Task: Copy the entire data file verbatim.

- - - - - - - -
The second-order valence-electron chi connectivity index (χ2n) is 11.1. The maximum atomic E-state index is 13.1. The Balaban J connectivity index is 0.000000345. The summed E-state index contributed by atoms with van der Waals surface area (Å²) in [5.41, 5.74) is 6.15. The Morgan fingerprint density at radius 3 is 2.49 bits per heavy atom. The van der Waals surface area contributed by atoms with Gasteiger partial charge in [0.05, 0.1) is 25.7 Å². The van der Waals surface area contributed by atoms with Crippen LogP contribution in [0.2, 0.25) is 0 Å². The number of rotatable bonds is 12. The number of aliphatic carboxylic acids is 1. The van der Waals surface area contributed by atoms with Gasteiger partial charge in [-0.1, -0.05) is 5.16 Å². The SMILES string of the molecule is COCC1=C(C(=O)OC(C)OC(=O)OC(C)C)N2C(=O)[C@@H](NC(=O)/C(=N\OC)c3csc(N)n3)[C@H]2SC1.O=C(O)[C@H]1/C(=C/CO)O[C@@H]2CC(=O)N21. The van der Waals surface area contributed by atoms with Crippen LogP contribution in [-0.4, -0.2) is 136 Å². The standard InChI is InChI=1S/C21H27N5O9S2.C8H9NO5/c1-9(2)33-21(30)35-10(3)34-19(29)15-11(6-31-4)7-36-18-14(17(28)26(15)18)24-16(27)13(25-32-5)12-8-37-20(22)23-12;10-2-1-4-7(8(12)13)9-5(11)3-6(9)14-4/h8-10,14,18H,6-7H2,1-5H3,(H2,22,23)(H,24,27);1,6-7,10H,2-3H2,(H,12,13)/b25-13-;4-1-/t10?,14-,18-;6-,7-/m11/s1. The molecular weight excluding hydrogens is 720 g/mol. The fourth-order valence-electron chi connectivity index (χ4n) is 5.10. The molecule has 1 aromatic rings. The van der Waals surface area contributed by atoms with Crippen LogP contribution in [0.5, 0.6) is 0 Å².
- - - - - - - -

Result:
The second-order valence-electron chi connectivity index (χ2n) is 11.1. The maximum atomic E-state index is 13.1. The Balaban J connectivity index is 0.000000345. The summed E-state index contributed by atoms with van der Waals surface area (Å²) in [5.41, 5.74) is 6.15. The Morgan fingerprint density at radius 3 is 2.49 bits per heavy atom. The van der Waals surface area contributed by atoms with Gasteiger partial charge in [0.05, 0.1) is 25.7 Å². The van der Waals surface area contributed by atoms with Crippen LogP contribution in [0.2, 0.25) is 0 Å². The number of rotatable bonds is 12. The number of aliphatic carboxylic acids is 1. The van der Waals surface area contributed by atoms with Gasteiger partial charge in [-0.1, -0.05) is 5.16 Å². The SMILES string of the molecule is COCC1=C(C(=O)OC(C)OC(=O)OC(C)C)N2C(=O)[C@@H](NC(=O)/C(=N\OC)c3csc(N)n3)[C@H]2SC1.O=C(O)[C@H]1/C(=C/CO)O[C@@H]2CC(=O)N21. The van der Waals surface area contributed by atoms with Crippen LogP contribution in [-0.4, -0.2) is 136 Å². The standard InChI is InChI=1S/C21H27N5O9S2.C8H9NO5/c1-9(2)33-21(30)35-10(3)34-19(29)15-11(6-31-4)7-36-18-14(17(28)26(15)18)24-16(27)13(25-32-5)12-8-37-20(22)23-12;10-2-1-4-7(8(12)13)9-5(11)3-6(9)14-4/h8-10,14,18H,6-7H2,1-5H3,(H2,22,23)(H,24,27);1,6-7,10H,2-3H2,(H,12,13)/b25-13-;4-1-/t10?,14-,18-;6-,7-/m11/s1. The molecular weight excluding hydrogens is 720 g/mol. The fourth-order valence-electron chi connectivity index (χ4n) is 5.10. The molecule has 1 aromatic rings. The van der Waals surface area contributed by atoms with Crippen LogP contribution in [0.5, 0.6) is 0 Å².